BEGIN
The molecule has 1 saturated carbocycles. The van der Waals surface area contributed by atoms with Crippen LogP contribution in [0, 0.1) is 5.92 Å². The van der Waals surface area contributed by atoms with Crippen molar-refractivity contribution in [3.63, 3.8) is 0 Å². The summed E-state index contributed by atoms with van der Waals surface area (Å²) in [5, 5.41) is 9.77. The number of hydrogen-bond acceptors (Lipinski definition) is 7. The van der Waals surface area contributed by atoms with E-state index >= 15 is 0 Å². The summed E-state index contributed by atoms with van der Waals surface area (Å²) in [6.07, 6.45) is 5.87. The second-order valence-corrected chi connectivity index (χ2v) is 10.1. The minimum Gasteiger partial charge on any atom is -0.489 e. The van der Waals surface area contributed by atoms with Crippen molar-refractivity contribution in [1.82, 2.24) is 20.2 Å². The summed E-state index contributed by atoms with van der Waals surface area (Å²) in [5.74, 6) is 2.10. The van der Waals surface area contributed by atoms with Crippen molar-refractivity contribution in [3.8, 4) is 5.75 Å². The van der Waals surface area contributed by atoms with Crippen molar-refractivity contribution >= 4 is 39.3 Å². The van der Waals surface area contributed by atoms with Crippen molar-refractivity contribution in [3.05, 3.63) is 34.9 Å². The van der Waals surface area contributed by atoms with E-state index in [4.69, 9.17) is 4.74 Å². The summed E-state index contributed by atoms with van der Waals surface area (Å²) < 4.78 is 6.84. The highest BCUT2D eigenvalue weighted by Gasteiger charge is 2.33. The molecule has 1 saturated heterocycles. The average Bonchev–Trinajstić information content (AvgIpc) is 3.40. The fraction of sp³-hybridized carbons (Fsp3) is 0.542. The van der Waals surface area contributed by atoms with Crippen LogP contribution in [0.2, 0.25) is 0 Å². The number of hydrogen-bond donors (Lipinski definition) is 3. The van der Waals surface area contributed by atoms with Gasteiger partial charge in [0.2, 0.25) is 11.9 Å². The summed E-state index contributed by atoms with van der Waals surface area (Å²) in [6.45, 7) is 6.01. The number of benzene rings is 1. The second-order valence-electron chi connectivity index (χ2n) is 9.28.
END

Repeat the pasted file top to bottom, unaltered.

The molecule has 1 saturated carbocycles. The van der Waals surface area contributed by atoms with Crippen LogP contribution in [0, 0.1) is 5.92 Å². The van der Waals surface area contributed by atoms with Crippen molar-refractivity contribution in [3.63, 3.8) is 0 Å². The summed E-state index contributed by atoms with van der Waals surface area (Å²) in [5, 5.41) is 9.77. The number of hydrogen-bond acceptors (Lipinski definition) is 7. The van der Waals surface area contributed by atoms with E-state index >= 15 is 0 Å². The summed E-state index contributed by atoms with van der Waals surface area (Å²) in [6.07, 6.45) is 5.87. The second-order valence-corrected chi connectivity index (χ2v) is 10.1. The minimum Gasteiger partial charge on any atom is -0.489 e. The van der Waals surface area contributed by atoms with Crippen molar-refractivity contribution in [1.82, 2.24) is 20.2 Å². The summed E-state index contributed by atoms with van der Waals surface area (Å²) in [5.74, 6) is 2.10. The van der Waals surface area contributed by atoms with Crippen molar-refractivity contribution in [3.8, 4) is 5.75 Å². The van der Waals surface area contributed by atoms with Crippen molar-refractivity contribution >= 4 is 39.3 Å². The van der Waals surface area contributed by atoms with Crippen molar-refractivity contribution in [3.05, 3.63) is 34.9 Å². The van der Waals surface area contributed by atoms with E-state index in [4.69, 9.17) is 4.74 Å². The summed E-state index contributed by atoms with van der Waals surface area (Å²) < 4.78 is 6.84. The highest BCUT2D eigenvalue weighted by Gasteiger charge is 2.33. The molecule has 1 saturated heterocycles. The average Bonchev–Trinajstić information content (AvgIpc) is 3.40. The fraction of sp³-hybridized carbons (Fsp3) is 0.542. The van der Waals surface area contributed by atoms with Crippen LogP contribution in [0.2, 0.25) is 0 Å². The number of hydrogen-bond donors (Lipinski definition) is 3. The van der Waals surface area contributed by atoms with Gasteiger partial charge in [0.2, 0.25) is 11.9 Å². The summed E-state index contributed by atoms with van der Waals surface area (Å²) in [6.45, 7) is 6.01. The number of benzene rings is 1. The second-order valence-electron chi connectivity index (χ2n) is 9.28.